## Saturday, May 06, 2017

### Distribution of Maximum Rate of Profits in Simulation Figure 1: Blowup of Distribution of Maximum Rate of Profits

This post extends the results from my last post. I think of the results presented here as providing information about the implementation of my simulation. I do not claim any implications about actually existing economies. I did not have any definite anticipations about what I would see. I suppose it could be of interest to regenerate these results where coefficients of production are randomly generated from some non-uniform distribution.

I continue to use a capability to generate a random economy, where such an economy is characterized by a single technique. A technique is specified by a row vector of labor coefficients and a corresponding square Leontief input-output matrix. The labor coefficients are randomly generated from a uniform distribution on (0.0, 1.0]. Each coefficient in the Leontief input-output matrix is randomly generated from a uniform distribution on [0.0, 1.0). The random number generator is as provided by the class java.util.Random, in the Java programming language. I am running Java version 1.8.

Each random economy is tested for viability. Non-viable economies are discarded. Table 1 shows how many economies needed to be generated, given the number of produced commodities, to end up with a sample size of 300 viable economies. The maximum rate of profits is calculated for each viable economy. The maximum rate of profits occurs when the wage is zero, and the workers live on air. Thus, labor coefficients do not matter for the calculation of the maximum rate of profits.

 Seed forRandomGenerator Number ofCommodities Number ofEconomies 368,424,234 2 610 345,657 3 6,124 4,566,843 4 826,471 547,527 5 > 231 - 1

I looked at the distribution of the maximum rate of profits, calculated as a percentage, in several ways. Figure 2 presents four histograms, superimposed on one another. Figure 1 expands the left tails of these histograms. I suppose Figure 2 is somewhat easier to make sense of than Figure 1, when you click on the image. Maybe the statistics in Tables 2 and 3 are clearer. One can see, for example, in random economies in which two commodities are produced, the mean of the maximum rate of profits is 43.9%. The minimum, in these 300 random economies, of the maximum rate of profits is about 0.03% and the maximum is 318%. If I wanted to be more thorough, I would have to review how skewness and kurtosis are calculated by default in the Java class org.apache.commons.math3.stat.descriptive.DescriptiveStatistics. The coefficient of variation is the ratio of the standard deviation to the mean. The nonparametric analogy, reported in the last row in Table 3, is the ratio of the Inter-Quartile Range to the median. Anyways, the distribution of the maximum rate of profits, in random viable economies generated by the simulation, is non-Gaussian and highly skewed, with a tail extending to the right. Figure 2: Distribution of Maximum Rate of Profits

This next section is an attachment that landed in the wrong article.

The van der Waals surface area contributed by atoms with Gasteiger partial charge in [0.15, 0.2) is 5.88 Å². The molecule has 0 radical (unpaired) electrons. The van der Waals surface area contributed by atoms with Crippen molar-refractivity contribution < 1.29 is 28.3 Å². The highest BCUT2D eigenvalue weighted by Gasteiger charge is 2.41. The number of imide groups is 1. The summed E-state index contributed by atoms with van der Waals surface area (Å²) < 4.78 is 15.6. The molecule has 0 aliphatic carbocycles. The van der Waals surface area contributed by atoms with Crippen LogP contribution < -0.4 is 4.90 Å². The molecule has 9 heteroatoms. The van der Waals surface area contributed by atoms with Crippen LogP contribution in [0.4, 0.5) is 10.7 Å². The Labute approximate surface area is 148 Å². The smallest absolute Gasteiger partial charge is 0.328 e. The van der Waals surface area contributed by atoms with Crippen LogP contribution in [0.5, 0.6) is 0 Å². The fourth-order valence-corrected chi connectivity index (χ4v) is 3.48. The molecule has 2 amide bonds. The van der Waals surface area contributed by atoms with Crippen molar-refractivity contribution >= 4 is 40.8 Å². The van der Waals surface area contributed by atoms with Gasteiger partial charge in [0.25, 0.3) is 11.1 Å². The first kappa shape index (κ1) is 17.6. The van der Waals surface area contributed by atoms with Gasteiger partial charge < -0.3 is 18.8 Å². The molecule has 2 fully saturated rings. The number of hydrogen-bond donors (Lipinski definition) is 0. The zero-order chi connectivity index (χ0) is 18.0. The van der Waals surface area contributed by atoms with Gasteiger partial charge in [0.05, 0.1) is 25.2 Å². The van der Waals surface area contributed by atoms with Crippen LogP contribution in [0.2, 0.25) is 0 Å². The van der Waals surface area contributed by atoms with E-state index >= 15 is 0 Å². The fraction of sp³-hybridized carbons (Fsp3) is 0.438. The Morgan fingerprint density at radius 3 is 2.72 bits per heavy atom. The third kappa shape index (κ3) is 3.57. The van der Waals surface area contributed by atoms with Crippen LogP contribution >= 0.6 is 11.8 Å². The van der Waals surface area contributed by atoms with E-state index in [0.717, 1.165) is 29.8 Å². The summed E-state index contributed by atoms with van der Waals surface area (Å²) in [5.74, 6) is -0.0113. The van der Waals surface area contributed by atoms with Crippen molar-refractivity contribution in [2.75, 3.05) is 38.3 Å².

Number of Produced Commodities Two Three Four Five Sample Size 300 300 300 300 Mean 43.9 15.7 8.28 4.95 Std. Dev. 50.2 19.3 7.53 5.90 Skewness 2.10 3.89 1.22 2.63 Kurtosis 5.14 22.2 0.882 9.64 Coef. of Var. 0.875 0.811 1.10 0.839

 Number of Produced Commodities Two Three Four Five Minimum 0.0327 0.113 0.0107 0.00405 1st Quartile 9.35 4.51 2.52 1.17 Median 25.3 9.72 5.70 2.99 3rd Quartile 57.3 19.9 11.3 6.27 Maximum 318 168 36.2 44.2 IQR/Median 1.90 1.58 1.54 1.70

With the simulation, the maximum rate of profits tends to be smaller, the more commodities are produced. I wish I could extend these results to a lot more produced commodities. National Income and Product Accounts (NIPAs), at the grossest level of aggregation have on the order of 100 produced commodities. Even if results with the assumption of an arbitrary probability distribution for coefficients of production could be directly applied empirically, one would like confirmation that trends seen with a very small number of produced commodities continue.